Town Hall Meeting discusses Confederate flag memorial in Orange

Town Hall Meeting discusses Confederate flag memorial in Orange

A town hall meeting Saturday, March 23, at the American Legion Post 49 on Green Avenue was intended by organizers to be a meeting presenting both sides of the controversy over a proposed memorial that would display more than 20 Confederate flags including the infamous battle flag and would be visible from Interstate 10. It turned into a very one-sided affair, however, when no one from the organization Sons of Confederate Veterans (SCV) showed up to speak their piece.

Dozens of Orange citizens gathered in the hall and listened to a panel of speakers, who all acknowledged their disapproval of the building of the memorial. Members of the community, veterans and civilians alike, all spoke out and said they do not want to see the memorial built at the proposed location, which is close to the intersection of Interstate 10 and MLK Jr. Drive in Orange.

Larry Spears Sr. attended the event with his son, Larry Spears Jr., who was a speaker at the meeting.

“I understand they (SCV) want to recognize their family and loved ones, but we have family and loved ones too,” the older Spears commented. “The Confederate battle flag has negative connotations. What message would it send? If people are driving on I-10 coming from the east, they are not going to stop in Orange because of the negative association when they see that flag. The will go to Beaumont and spend their money there instead. This is my back yard, and I don’t want it here.”

Moderator Nathaniel Brown, president of the Galveston chapter of National Action Network, addressed the crowd at the start of the meeting: “I bring greetings from NYC and National Action Network founder Al Sharpton. … We are the voice of the voiceless. No justice, no peace. … It’s time for a change. It’s time to stand up against wicked practices. Residents of Orange, will you take a stand?”

Voices from the audience echoed throughout the room offering words of encouragement to Brown as he told residents to let their city representatives know how they feel about the proposed memorial. Brown suggested that the city amend the 1985 order naming the street after Martin Luther King Jr. in such a way that it no longer “be permitted to have any events on this dedicated street that have opposing views that differ from what Dr. Martin Luther King Jr. stood for.”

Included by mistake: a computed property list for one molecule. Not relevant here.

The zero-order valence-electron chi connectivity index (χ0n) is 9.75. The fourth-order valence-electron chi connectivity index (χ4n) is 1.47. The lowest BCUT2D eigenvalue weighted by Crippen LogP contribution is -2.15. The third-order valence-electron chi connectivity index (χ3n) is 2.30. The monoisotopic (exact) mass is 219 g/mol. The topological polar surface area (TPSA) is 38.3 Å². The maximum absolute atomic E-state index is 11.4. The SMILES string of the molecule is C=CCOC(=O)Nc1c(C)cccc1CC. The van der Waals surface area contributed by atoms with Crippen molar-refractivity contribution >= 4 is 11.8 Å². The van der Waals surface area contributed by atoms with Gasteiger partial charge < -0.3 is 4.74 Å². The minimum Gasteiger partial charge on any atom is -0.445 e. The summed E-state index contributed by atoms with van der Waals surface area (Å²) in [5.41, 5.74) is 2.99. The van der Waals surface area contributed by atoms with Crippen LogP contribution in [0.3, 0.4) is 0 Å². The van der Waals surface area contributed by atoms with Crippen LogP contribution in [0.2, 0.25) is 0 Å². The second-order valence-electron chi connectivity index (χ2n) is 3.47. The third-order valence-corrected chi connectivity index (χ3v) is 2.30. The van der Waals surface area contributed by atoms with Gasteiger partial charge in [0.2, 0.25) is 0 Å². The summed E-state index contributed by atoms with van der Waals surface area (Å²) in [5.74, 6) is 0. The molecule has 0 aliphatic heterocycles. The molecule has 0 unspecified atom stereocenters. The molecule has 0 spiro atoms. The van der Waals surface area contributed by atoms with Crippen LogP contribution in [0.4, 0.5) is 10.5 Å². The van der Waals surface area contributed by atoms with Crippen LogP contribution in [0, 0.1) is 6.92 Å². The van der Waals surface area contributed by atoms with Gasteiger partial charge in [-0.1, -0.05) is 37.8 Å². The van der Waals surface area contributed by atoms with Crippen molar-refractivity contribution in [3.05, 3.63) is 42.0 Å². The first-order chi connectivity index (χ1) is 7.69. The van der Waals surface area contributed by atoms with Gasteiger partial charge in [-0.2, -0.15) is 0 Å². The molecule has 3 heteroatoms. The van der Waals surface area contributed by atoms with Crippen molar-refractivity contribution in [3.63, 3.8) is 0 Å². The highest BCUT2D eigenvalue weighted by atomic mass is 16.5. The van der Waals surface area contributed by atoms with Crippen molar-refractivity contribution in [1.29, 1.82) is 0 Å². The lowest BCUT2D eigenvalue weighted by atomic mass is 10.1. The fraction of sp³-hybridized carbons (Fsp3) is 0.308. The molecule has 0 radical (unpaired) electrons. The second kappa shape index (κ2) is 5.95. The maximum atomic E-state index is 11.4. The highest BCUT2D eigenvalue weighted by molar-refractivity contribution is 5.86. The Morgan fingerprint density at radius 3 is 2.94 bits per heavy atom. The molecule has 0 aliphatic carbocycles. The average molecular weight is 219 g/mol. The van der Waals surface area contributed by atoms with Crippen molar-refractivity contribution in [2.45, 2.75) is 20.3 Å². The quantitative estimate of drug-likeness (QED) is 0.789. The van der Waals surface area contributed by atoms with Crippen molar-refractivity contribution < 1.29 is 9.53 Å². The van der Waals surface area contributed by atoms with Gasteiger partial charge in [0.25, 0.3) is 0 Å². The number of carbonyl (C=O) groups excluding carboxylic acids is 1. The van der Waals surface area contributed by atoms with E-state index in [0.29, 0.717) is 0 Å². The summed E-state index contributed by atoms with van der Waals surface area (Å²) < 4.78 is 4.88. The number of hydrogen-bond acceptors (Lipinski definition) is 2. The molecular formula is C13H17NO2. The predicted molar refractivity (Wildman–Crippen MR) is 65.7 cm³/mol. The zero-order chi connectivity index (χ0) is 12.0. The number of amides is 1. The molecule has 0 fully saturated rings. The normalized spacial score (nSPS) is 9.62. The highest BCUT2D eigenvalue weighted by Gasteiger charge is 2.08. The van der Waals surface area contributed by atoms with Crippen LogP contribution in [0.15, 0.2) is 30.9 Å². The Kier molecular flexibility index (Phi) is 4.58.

“We need to safeguard our principles,” Brown added.

Pastor Tony Hoefner of  Faith United Methodist Church was on the panel of speakers. In response to the amendment proposed by Brown, Hoefner said it would need to be reworded because he is certain members of SCV would say the memorial is not in opposition of Dr. King’s principles. He said he believes education is the key to fighting racism. Hoefner said he wanted people to understand that the memorial will likely be built regardless of debate because SCV already has a building permit and plans laid out for the construction.

“Is there racism in Orange?” Hoefner asked. “There dang sure is. What is the solution? We begin to change the way things are. We sit down and talk with the Sons of Confederate Veterans.”

He suggested that since there is no way to halt the construction, a plaque with a quote from the SCV website denouncing what they consider misuses of the battle flag could be placed in front of the memorial.

Brown got back up and said that would not be enough, and he stood by NAN’s proposed amendment.

Orange City Councilwoman Annette Pernell said she spoke to Commander Granvel Block, local leader of SCV and the man who purchased the tract of land designated for the memorial on behalf of the organization. He refused to attend, saying he promised his wife he would no longer be the front man for SCV and the memorial. She said Block told her his wife had received threats and hate mail after his name appeared in numerous media reports regarding the memorial. A source within SCV confirmed that was the case, speaking anonymously with The Examiner staff.

“I called Mr. Block to ask him to be here to let us know why he chose the city of Orange when he and the others live in the county of Orange,” Pernell said. “He told me he wanted to make sure that the real truth of the war was told. … I am sorry he is not here. I really wish he were here. I wish somebody, some of the Sons of Confederate Veterans … would be here to tell us why they chose to kill the city we love because believe me, if the city hasn’t grown yet, it is not going to grow because when you wrap that flag around you, whether you believe in it or not, that’s your flag. That is what people are going to see when they look at you and look at me. They are going to say, ‘Do those people know what that flag stands for?’ As long as we remain quiet, we are on their side.”

Sally Keys of Orange asked, “Is there going to come a time when we can talk them?” Keys said her solution is for SCV to build the memorial somewhere else.

Brown and other organizers said they hope to discuss the issue with members of SCV in the near future.  There will be a community forum April 1 at 7 p.m. in the Life Center at the Mt. Olive Baptist Church in Orange.

 

Sharon Brooks can be reached at (409) 832-1400, ext. 241, or by e-mail at sharon [at] theexaminer [dot] com.

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